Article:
Brain Bites

Brain Bites

Urgent Action Needed to Protect Faculty

by Janet Zadina on 04/09/20

First 30 days after trauma are critical!

I am sending another message to you because research shows that we must act quickly to protect the mental health of faculty and students.  I see on numerous posts on  “teaching during COVID” groups and hearing from administrators, that faculty are stressed!  In fact, when educators are describing some of their feelings and behaviors right now, they are describing symptoms of trauma.  When stress is severe enough or prolonged, it can become Post Traumatic Stress Disorder (PTSD), a condition that can be very detrimental to mental and physical health in the short term and, worse, can become chronic, creating life-long problems.

Research shows that about 23% of people who experience trauma develop PTSD.  A study by Price, et al, in 2019, found that the first 30 days are a critical time frame when symptoms can turn into a disorder, such as PTSD.  Their research suggests that intervening in the first 30 days to treat symptoms of anxiety, stress, and trauma may prevent the symptoms from turning into Post Traumatic Stress Disorder.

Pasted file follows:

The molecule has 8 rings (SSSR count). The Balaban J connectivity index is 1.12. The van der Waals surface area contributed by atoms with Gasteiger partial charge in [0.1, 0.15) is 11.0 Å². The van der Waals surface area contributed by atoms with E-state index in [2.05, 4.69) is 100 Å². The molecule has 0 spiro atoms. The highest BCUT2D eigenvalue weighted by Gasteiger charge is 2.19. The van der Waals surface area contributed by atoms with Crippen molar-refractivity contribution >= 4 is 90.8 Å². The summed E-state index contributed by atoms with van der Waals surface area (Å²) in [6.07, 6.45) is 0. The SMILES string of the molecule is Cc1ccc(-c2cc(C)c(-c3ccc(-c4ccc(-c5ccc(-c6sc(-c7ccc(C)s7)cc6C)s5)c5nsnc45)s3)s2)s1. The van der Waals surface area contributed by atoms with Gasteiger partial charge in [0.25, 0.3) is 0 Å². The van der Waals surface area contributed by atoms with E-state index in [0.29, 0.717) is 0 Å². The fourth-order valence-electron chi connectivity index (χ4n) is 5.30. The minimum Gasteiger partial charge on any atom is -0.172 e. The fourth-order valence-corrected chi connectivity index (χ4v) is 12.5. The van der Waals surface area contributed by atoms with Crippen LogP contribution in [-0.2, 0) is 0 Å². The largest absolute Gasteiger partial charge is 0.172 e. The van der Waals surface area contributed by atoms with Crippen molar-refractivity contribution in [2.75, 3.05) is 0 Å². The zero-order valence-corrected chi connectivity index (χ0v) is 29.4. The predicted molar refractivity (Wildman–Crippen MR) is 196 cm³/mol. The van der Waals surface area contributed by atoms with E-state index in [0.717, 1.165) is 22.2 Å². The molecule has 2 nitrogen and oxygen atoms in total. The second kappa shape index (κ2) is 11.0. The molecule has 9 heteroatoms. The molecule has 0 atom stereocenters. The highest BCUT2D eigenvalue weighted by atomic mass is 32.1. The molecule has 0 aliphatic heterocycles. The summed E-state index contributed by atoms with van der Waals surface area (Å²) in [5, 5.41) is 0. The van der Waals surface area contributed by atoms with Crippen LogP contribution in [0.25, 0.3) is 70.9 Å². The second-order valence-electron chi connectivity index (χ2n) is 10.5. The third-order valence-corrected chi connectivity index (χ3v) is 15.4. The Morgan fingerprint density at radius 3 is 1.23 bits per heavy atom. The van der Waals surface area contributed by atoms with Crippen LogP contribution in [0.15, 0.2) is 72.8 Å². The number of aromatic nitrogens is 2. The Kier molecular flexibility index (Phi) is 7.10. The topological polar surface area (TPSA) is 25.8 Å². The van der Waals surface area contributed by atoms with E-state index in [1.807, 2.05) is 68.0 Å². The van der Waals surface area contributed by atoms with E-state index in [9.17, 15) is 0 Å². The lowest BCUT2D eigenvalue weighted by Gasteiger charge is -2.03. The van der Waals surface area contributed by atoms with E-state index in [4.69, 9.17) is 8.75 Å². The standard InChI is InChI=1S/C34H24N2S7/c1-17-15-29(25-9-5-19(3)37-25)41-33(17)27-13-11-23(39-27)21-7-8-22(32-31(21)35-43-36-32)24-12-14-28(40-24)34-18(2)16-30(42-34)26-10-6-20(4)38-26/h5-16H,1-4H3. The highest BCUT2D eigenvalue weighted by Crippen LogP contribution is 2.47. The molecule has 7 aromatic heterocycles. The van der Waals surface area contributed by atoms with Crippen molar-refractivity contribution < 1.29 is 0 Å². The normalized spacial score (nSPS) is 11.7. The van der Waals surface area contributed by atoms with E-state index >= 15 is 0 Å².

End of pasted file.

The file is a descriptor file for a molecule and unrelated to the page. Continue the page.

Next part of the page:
The statistics are alarming.  Even before COVID 19, research from the University of Michigan showed that 93% of elementary school teachers and 94% of middle school teachers reported experiencing high stress. Research from the Higher Education Policy Institute by Dr. Morrish indicates that faculty are under greater risk than students.

For your faculty you may be the first responder.  For your students, you may be the first responder.  Parents may not know how to help their children handle stress.  They, themselves, are stressed and may not be handling it well.  You have the expertise to help.

However, if faculty are stressed, they may not be able to help students.  Research shows that faculty stress is actually contagious to students.  Faculty may be having symptoms such as trouble focusing or regulating their emotions (see next newsletter for help on this).  This can negatively impact their work.

Worse yet, what condition, mentally and physically, will faculty be in when they do return to work after long periods of stress?  The good news is that it is the periodic recovery that is important.  We are all exposed to stress, with or without this pandemic, but it is what you do about it that matters.  (See below for things you can do right now.) If untreated, it can become serious and even have life-long consequences.   Utilizing frequent strategies for recovery, you may be able to escape chronic conditions such as depression or post-traumatic stress disorder.

I am trying to do my part to help since I am experienced in providing information and strategies to people who have experienced natural disaster or community/school violence.  I am now ready to provide my workshop on reducing faculty stress remotely to provide your faculty with experiences and strategies to help them reduce their stress as they live through this pandemic and prepare to return to the classroom when this is over.  You can find out more HERE about the presentation and you can CONTACT ME with questions.

You will also find more information about mental health on my web page at PTSD, Stress, Trauma, Mindfulness Resources For You.